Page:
# On TCO18 Marathon Round 4

TCO18 Marathon Round 4 finished late on Thursday, August 9. For participants from Eastern Hemisphere it was already early Friday morning, though.

Milanin won the match and secured his place in the Finals. He was on top of the provisional standings with a solid margin over sdya, 946K points versus 908K, and based on the type of the task, little people were questioning his future win. The strategy Milanin used has not changed since I remember him participating. He did only 3 official full submissions this time, each one being a considerable improvement over the previous one. To compare with, sdya did 25 submissions.

As this match was the last possibility for Marathoners to qualify for this year’s TCO, I would like to congratulate those who advanced to the Finals: wleite, nika, Errichto, Milanin, PaulJefferys, tourist, eldidou, marek.cygan, tomerun, sdya, atsT5515, hakomo. According to these results, current TCO Marathon champion Psyho will not be able to defend his title in the Finals.

### The Task

This time we were pleased to see Nickolas’ task tested by Round 1 winner wleite, who in addition to the actual testing, added several important features to the visualizer – roses being drawn as neat flowers, points that can be used as cut starts being highlighted, manual play mode. The later add-on being of extra importance, as it allows to think about the solution without writing any line of code. I would like to thank the people involved in preparation for the overall success of the task – good distribution of scores, interesting and hard to hack scoring function, no usage of placement-based scoring.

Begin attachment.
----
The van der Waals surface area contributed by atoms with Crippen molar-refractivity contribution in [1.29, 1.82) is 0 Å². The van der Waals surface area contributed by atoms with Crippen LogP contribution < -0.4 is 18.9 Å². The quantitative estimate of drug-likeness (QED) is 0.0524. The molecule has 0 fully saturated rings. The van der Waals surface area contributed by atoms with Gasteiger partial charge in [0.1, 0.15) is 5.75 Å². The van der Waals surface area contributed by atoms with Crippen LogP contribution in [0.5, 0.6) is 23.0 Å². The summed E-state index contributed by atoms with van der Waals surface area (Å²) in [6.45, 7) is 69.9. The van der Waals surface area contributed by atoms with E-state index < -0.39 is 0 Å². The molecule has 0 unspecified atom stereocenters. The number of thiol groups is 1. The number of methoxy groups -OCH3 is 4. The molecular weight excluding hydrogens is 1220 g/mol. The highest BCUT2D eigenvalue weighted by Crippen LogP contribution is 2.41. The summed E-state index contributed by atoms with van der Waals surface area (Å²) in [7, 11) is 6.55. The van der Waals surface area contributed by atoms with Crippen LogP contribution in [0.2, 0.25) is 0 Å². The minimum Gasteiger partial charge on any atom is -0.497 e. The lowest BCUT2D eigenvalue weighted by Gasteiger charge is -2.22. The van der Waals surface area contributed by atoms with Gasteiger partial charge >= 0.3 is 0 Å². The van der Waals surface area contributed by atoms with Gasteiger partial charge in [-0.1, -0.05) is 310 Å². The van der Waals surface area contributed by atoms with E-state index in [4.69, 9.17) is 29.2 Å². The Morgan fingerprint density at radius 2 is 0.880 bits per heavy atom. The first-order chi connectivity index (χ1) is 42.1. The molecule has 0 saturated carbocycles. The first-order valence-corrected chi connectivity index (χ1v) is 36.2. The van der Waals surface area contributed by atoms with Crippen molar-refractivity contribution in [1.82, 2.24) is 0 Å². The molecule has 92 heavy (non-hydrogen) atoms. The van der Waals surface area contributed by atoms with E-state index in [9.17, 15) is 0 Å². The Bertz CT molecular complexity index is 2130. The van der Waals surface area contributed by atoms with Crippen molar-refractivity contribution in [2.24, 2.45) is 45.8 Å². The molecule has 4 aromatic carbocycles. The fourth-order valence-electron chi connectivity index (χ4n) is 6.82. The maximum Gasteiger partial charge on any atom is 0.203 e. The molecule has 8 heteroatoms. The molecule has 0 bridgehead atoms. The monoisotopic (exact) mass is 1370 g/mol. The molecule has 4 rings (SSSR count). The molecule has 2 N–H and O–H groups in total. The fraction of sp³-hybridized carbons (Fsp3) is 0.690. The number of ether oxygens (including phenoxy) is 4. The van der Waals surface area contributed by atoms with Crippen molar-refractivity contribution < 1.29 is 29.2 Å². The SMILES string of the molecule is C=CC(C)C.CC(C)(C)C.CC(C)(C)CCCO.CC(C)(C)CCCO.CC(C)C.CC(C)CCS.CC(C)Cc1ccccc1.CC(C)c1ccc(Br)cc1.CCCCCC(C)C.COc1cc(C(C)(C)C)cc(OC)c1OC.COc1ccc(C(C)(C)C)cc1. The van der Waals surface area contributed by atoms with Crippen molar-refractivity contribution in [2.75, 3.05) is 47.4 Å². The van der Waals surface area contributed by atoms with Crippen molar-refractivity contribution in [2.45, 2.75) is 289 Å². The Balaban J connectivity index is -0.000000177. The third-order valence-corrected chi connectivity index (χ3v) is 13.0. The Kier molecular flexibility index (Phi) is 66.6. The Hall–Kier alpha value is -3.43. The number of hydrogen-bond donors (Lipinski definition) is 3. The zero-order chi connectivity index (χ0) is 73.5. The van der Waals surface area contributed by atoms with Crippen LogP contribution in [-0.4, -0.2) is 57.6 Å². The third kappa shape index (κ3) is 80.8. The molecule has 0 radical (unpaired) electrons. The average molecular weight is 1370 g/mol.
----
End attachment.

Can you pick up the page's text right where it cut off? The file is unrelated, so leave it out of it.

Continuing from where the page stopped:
The task CakeSharing asked to divide a rectangular cake into a fixed amount N of small pieces. These N small pieces had to be as equal in size, as possible. There would not be a problem – just cut these N pieces one-by one, if not a few details.

First, you can do exactly N-1 cuts. That means that you cannot cut an arbitrary shape for every next piece you are preparing. For instance, this cut configuration is forbidden:

Second, there are roses distributed evenly and at random on the cake surface. If we divide the cake into integer unit-sized cells, there will be some roses in the centers of some of these unit cells.

Last, cut endpoints must start and end at integer coordinates. Thus, if you managed to do a clever diagonal cut that does not have integer points on it, then your next cuts are very hard to make.

### The Solutions

Overall, the task given to the competitors was quite hard to “just solve somehow”. In my opinion, this is the main reason only 81 participant managed to submit a solution that scores higher than zero.

To give you an idea, the leaders used Dynamic Programming (DP) to solve the main part of the task. I will start the description of the solution from some basic observations about the task instead.

The main and most important thing is that orthogonal cuts – are unavoidable for large boards. This is because vertical and horizontal cuts give large amount of extra points for possible future cuts. I have also tried 45° cuts, because they have almost the same density of integer points as orthogonal cuts. Adding them on early stages gave worse results though, thus I removed this logic from the solution.

Thus we can use only horizontal and vertical cuts at early stages, until the rectangles formed by these cuts are small enough.